MoreySmith has unveiled the transformation of the Grade II listed Generator Building in Bristol, creating a premium flexible workspace for office operators, Clockwise. The London-based architecture and design studio were commissioned for the project to create a workspace that prioritizes wellbeing and reflects the rich history of the building.
Located at the heart of Bristol’s historic Waterfront Quarter, the landmark building first opened in 1899 and was once home to the generator that powered the city’s tram system. MoreySmith collaborated with The Bush Consultancy to ensure that the design embodied the building’s rich history with the original architecture remaining visible on every floor. The location spans over six floors and 30,611 sq ft, with a range of design-led spaces for Clockwise members to work from including dedicated offices, private desks, and co-working areas, as well as a double-height breakout space.
In order to reimagine the space for modern use, new interior elements have been sensitively added to the building while leaving the building’s core structure uncompromised. On the fifth floor, pod structures have been introduced between existing trusses to maximize volume and to create mezzanine office spaces with large porthole windows offering views across the waterways below.
Features from the original use of the building can be seen throughout, including original numbers stenciled on the glazed brickwork that previously labeled the usage of each machine and two-period trusses. The original tiled brick façade has also been maintained with aged copper cladding used to reference the rusted metal objects found in the Generator Building.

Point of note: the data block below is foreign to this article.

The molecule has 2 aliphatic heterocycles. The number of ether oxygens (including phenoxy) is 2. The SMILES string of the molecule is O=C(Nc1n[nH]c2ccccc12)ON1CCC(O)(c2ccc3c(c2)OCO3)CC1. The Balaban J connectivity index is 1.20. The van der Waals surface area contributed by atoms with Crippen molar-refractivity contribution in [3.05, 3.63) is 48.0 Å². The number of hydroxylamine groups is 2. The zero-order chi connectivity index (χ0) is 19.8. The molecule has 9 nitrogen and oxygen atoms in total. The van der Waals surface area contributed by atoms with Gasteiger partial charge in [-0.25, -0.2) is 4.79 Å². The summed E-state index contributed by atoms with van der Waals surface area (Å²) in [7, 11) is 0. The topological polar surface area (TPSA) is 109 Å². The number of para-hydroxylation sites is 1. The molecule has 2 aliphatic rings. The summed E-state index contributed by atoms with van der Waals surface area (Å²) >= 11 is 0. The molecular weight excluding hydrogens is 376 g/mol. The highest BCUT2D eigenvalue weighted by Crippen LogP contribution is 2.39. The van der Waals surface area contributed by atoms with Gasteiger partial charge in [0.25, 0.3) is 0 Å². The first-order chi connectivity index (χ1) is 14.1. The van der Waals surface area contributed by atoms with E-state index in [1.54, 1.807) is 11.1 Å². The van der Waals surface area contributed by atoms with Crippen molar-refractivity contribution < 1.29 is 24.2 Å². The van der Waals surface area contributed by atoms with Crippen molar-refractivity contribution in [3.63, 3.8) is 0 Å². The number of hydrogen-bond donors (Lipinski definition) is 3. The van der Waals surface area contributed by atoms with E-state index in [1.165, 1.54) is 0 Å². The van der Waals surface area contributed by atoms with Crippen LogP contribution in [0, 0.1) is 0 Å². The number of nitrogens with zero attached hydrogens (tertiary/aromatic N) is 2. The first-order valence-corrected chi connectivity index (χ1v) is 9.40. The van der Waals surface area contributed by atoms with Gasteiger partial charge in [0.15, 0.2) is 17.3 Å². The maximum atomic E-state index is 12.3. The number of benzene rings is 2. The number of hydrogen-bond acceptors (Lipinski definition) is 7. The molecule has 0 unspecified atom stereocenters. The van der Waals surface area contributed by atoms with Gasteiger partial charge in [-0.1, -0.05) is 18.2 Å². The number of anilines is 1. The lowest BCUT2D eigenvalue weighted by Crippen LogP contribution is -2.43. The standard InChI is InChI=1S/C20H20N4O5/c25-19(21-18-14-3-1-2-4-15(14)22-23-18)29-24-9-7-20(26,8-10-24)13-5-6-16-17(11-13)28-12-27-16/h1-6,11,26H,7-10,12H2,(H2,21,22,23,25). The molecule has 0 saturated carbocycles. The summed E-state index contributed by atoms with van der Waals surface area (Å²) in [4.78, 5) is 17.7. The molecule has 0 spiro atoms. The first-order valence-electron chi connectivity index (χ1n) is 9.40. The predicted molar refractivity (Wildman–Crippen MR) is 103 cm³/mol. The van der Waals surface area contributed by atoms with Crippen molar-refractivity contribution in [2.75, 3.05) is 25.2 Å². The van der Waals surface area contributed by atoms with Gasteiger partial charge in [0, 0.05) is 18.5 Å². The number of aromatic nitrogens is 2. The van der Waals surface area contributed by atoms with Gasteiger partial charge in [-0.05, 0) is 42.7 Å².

MoreySmith looked to elevate the industrial features of the architecture by including corrugated metal, mosaic floors, and reclaimed industrial lighting as design features and interventions. A bar for events and daily refreshments is new to the space, featuring a bespoke overhead light installation formed of prismatic acrylic inspired by the flow of electricity. A club lounge sits adjacent to the bar to activate the street presence of the building and to serve as a café area that is open for the wider public to enjoy.
Featuring bright, airy double-height spaces, natural light has been prioritized throughout with high ceilings and features that provide views of the waterways to provide a soothing element to the space. This is juxtaposed with repurposed marble terrazzo adding modern accents to the buildings existing features, with contemporary furnishing and an abundance of planting to provide visual access to nature.
The talent and history of the local community can be seen throughout, with artwork from local artists and nods to the building’s industrial past and waterside setting with subtle nautical references including rope light installations. The once derelict building has now been transformed by the inventive design to bring new life to Bristol’s harbor for its thriving community of creatives, entrepreneurs, and start-ups.